‘Coggeshall job’: meaning and origin

any muddle-headed business—UK, 1813—the stupidity of the people of Coggeshall, a small town in Essex, England, has been proverbial since the mid-17th century

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meaning and origin of ‘Vicar of Bray’

one who changes their principles to suit the circumstances—from a vicar who was twice a Catholic and twice a Protestant from Henry VIII to Elizabeth I’s reigns

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meaning and origin of the phrase ‘to run the gauntlet’

                                           SOLDAT PASSE PAR LES BAGUETTES. Un des chatiments du soldat dans un camp c’est de le depouiller nud jusqu’a la ceinture sa chemise pendante sur ses chausses et le faire passer entre deux Rengées […]

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meaning and origin of ‘Hogs Norton’

The name Hogs Norton, also Hog’s Norton and Hogsnorton, denotes a fictional town renowned for its uncultured and boorish inhabitants. It has often been used in depreciative phrases suggesting that someone is a native or inhabitant of this town. These phrases have variously associated the name: – with present-day Hook Norton, a town in Oxfordshire […]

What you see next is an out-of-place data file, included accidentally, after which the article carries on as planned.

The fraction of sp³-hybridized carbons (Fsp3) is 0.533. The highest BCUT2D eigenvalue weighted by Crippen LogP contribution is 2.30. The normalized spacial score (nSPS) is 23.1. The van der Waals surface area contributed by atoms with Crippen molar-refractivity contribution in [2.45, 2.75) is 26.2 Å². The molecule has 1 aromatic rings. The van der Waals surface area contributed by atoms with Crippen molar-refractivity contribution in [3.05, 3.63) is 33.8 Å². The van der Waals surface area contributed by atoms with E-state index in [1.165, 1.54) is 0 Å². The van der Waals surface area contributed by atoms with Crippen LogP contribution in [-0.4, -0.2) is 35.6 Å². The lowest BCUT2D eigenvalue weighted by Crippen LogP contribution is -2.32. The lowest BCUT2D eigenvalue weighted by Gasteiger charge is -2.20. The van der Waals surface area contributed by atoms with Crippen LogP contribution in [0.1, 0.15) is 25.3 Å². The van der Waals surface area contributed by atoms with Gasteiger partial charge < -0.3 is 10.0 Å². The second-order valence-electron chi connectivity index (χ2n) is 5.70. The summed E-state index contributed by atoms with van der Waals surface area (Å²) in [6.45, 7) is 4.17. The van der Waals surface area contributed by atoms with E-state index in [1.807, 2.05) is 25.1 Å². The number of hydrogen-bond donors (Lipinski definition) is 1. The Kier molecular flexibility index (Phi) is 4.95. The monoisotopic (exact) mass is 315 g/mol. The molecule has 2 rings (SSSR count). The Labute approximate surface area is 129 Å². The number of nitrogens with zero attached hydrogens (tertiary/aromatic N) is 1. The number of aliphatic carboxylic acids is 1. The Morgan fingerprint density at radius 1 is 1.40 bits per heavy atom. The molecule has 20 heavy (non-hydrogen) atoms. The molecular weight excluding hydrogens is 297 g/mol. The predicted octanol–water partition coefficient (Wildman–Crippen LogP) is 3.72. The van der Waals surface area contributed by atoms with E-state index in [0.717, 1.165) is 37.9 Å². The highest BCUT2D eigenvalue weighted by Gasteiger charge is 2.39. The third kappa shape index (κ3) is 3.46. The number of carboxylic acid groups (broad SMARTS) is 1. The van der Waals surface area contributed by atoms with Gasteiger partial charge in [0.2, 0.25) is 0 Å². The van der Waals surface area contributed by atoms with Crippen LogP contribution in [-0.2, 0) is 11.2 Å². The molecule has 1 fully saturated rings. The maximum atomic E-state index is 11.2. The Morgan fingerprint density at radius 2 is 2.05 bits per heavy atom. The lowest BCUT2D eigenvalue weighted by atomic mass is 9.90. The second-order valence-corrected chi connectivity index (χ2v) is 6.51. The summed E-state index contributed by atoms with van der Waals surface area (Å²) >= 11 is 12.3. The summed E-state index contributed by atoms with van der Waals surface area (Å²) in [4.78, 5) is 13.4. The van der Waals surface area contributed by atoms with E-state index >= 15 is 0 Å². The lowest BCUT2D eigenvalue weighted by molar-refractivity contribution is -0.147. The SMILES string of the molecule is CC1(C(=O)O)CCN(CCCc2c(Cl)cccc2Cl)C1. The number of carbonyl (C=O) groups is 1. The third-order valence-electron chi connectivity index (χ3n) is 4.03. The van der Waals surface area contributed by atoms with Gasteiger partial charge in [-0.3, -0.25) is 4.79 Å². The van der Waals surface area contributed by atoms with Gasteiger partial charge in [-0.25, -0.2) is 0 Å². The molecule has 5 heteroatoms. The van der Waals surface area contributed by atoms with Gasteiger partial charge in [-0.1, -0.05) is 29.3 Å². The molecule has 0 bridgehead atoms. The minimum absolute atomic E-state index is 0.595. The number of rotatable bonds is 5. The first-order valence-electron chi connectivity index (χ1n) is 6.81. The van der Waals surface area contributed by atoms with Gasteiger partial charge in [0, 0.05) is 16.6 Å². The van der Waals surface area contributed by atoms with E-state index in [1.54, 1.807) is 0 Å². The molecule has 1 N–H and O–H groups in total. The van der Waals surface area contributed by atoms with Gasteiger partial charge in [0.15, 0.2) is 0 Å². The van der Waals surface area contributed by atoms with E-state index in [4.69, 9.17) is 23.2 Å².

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meaning and origin of ‘to make (both) ends meet’

To make (both) ends meet means to earn just enough money to live on. It is first recorded in The History of the Worthies of England (1662), by the Church of England clergyman Thomas Fuller (1607/8-61). The author wrote the following about the English Protestant leader Edmund Grindal (1519-83) – in the original text, to […]

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‘a horse that was foaled of an acorn’: meaning and origin

    The phrase a horse that was foaled of an acorn denoted the gibbet, sometimes also called triple tree. In A Collection of English Proverbs (1678), the English naturalist and theologian John Ray (1627-1705) wrote: You’ll ride on a horse that was foal’d of an acorn. That is the gallows. Pelham; or, The Adventures […]

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